SABR convention's "New Technologies in Baseball" panel is exciting glimpse into future of analysis

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I’ll spare you most of the details of my trip to the Society for American Baseball Research (SABR) convention in Atlanta last week, but in terms of the actual baseball-related stuff the highlight for me was the “New Technologies in Baseball” panel.
Physics of baseball expert Alan Nathan was joined by Fan Graphs and Baseball Analysts writer Dave Allen, former The Hardball Times staffer and current Tampa Bay Rays baseball operations analyst Josh Kalk, Trackman business development director Rob Ristagno, and Sportvision video development director Rand Pendleton.
Allen took the stage sporting epic mutton-chops that, as Rob Neyer pointed out, made him look like Hyde from “That 70s Show.” Beyond that Kalk used props, including a baseball attached to a power drill that predictably malfunctioned and almost crippled Nathan. And last but not least, the technology shown, discussed, and hinted at was mind-boggling.
Over the past couple years MLB.com’s Pitch-f/x has changed the way many people analyze the game by providing previously unavailable details about pitching that turn “velocity” and “location” into a science. Field-f/x is now in the works, with the stated goal being to “create a digital record of all events” happening on each major-league field at all times. In other words, track everything. In truth a lot of the details went way over my head, but my mind was sufficiently blown.
Right now for each pitch thrown Pitch-f/x shows speed, location, release point, and movement. Field-f/x would take that and apply it to everything else, from batters and fielders to umpires and runners. What was the speed and trajectory of a fly ball? How was an outfielder’s jump on the fly ball? How precise was his route? How fast did he get there? What type of jump did the runner get? How quick he did move? Was an umpire in proper position to make a tough call?
And that vastly understates the potential impact because I don’t know or understand enough about the technology involved to do it justice and visual aids really made everything come to life, but I really think we’re on the verge of a huge shift in baseball analysis and the discussion panel has me very excited to see what’s next. If you think the depth of data available on sites like MLB.com and Fan Graphs right now are amazing, just wait until next season.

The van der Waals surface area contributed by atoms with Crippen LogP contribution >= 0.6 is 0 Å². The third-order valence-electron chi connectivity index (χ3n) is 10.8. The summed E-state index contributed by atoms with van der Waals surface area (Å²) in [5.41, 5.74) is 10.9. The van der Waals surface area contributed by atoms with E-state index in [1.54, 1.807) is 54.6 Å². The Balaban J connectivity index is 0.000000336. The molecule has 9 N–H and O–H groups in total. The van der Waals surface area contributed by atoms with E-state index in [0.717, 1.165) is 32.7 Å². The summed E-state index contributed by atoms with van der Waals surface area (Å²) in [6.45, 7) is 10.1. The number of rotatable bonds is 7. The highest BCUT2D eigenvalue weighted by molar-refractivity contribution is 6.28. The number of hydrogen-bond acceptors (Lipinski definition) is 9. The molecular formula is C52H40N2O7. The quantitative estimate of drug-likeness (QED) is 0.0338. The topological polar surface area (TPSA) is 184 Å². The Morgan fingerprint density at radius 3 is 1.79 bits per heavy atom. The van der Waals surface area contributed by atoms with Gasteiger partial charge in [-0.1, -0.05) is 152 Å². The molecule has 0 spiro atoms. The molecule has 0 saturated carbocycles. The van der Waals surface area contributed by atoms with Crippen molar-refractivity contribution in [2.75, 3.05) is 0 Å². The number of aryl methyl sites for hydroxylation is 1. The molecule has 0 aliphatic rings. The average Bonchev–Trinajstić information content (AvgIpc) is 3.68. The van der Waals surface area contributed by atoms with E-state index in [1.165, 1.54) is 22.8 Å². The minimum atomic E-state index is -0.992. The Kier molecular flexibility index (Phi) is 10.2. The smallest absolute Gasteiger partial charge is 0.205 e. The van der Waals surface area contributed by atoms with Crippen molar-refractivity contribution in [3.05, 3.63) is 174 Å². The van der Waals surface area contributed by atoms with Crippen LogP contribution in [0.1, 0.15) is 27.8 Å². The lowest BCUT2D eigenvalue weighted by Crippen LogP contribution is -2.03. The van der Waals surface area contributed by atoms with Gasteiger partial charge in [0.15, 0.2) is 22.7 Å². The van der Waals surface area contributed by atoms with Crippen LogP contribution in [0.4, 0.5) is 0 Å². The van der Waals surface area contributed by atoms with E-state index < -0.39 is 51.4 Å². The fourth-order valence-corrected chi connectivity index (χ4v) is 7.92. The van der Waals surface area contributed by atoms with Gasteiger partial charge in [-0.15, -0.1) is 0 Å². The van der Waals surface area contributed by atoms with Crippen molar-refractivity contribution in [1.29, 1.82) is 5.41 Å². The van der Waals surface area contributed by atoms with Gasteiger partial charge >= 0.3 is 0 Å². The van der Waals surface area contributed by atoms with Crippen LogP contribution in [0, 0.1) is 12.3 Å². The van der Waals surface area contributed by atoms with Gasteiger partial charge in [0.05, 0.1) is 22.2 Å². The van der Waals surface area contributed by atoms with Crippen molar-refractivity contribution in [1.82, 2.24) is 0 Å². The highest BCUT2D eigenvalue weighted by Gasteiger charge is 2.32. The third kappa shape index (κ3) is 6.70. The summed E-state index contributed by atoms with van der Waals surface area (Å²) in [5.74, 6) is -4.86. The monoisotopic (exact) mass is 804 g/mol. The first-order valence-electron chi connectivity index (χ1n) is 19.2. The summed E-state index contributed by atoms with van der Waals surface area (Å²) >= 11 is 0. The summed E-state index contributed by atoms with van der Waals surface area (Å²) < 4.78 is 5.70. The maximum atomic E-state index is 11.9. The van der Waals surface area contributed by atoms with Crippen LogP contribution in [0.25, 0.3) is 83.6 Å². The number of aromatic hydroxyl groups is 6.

For more on what goes on at a SABR convention, read my recap.

Report: Twins sign Erick Aybar to minor-league deal

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The Twins have reportedly signed free agent shortstop Erick Aybar to a minor-league deal, LaVelle E. Neal III of the Star Tribune reported Friday. FanRag Sports’ Jon Heyman adds that the deal comes with a potential $1.25 million if Aybar reaches the majors, with additional incentives based on plate appearances. He’ll be able to opt out on March 27. The team has yet to confirm the signing.

Aybar, 34, is now four years removed from his career year in 2014. He’s been in a state of steady decline since then, slashing just .234/.300/.348 with seven home runs and 11 stolen bases over 370 plate appearances for the Padres in 2017. His poor performance wasn’t helped by a fractured left foot, either, which cost him almost six weeks on the disabled list.

Still, the Twins see something promising in the veteran infielder, and reportedly intend to use him as another utility option this spring. Per Neal, Aybar will join fellow backup infielders Eduardo Escobar and Ehire Adrianza and may even (temporarily) take over for Miguel Sano at third base if Sano isn’t able to shape up for the role by Opening Day.